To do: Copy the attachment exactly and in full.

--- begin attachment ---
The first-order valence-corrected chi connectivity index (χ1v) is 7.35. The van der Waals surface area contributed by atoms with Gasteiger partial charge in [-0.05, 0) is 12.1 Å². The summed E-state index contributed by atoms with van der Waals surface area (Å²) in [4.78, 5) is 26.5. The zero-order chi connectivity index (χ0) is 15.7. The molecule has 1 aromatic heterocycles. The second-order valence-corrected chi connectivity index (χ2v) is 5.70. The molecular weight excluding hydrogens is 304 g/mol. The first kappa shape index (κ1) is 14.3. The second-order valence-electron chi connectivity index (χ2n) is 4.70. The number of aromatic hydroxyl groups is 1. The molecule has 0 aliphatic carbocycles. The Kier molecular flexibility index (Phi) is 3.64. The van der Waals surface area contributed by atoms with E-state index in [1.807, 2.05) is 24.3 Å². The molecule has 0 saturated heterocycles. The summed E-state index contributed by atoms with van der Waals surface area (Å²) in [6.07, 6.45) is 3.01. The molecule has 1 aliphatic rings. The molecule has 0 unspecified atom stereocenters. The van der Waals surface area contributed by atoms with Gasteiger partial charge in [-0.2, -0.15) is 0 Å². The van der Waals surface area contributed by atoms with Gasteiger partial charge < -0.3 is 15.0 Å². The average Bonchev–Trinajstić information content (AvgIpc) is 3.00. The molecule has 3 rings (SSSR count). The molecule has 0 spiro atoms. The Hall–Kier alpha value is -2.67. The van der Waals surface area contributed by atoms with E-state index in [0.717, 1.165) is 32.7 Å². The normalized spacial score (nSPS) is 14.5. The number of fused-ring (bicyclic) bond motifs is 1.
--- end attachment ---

The first-order valence-corrected chi connectivity index (χ1v) is 7.35. The van der Waals surface area contributed by atoms with Gasteiger partial charge in [-0.05, 0) is 12.1 Å². The summed E-state index contributed by atoms with van der Waals surface area (Å²) in [4.78, 5) is 26.5. The zero-order chi connectivity index (χ0) is 15.7. The molecule has 1 aromatic heterocycles. The second-order valence-corrected chi connectivity index (χ2v) is 5.70. The molecular weight excluding hydrogens is 304 g/mol. The first kappa shape index (κ1) is 14.3. The second-order valence-electron chi connectivity index (χ2n) is 4.70. The number of aromatic hydroxyl groups is 1. The molecule has 0 aliphatic carbocycles. The Kier molecular flexibility index (Phi) is 3.64. The van der Waals surface area contributed by atoms with E-state index in [1.807, 2.05) is 24.3 Å². The molecule has 0 saturated heterocycles. The summed E-state index contributed by atoms with van der Waals surface area (Å²) in [6.07, 6.45) is 3.01. The molecule has 1 aliphatic rings. The molecule has 0 unspecified atom stereocenters. The van der Waals surface area contributed by atoms with Gasteiger partial charge in [-0.2, -0.15) is 0 Å². The van der Waals surface area contributed by atoms with Gasteiger partial charge < -0.3 is 15.0 Å². The average Bonchev–Trinajstić information content (AvgIpc) is 3.00. The molecule has 3 rings (SSSR count). The molecule has 0 spiro atoms. The Hall–Kier alpha value is -2.67. The van der Waals surface area contributed by atoms with E-state index in [0.717, 1.165) is 32.7 Å². The normalized spacial score (nSPS) is 14.5. The number of fused-ring (bicyclic) bond motifs is 1.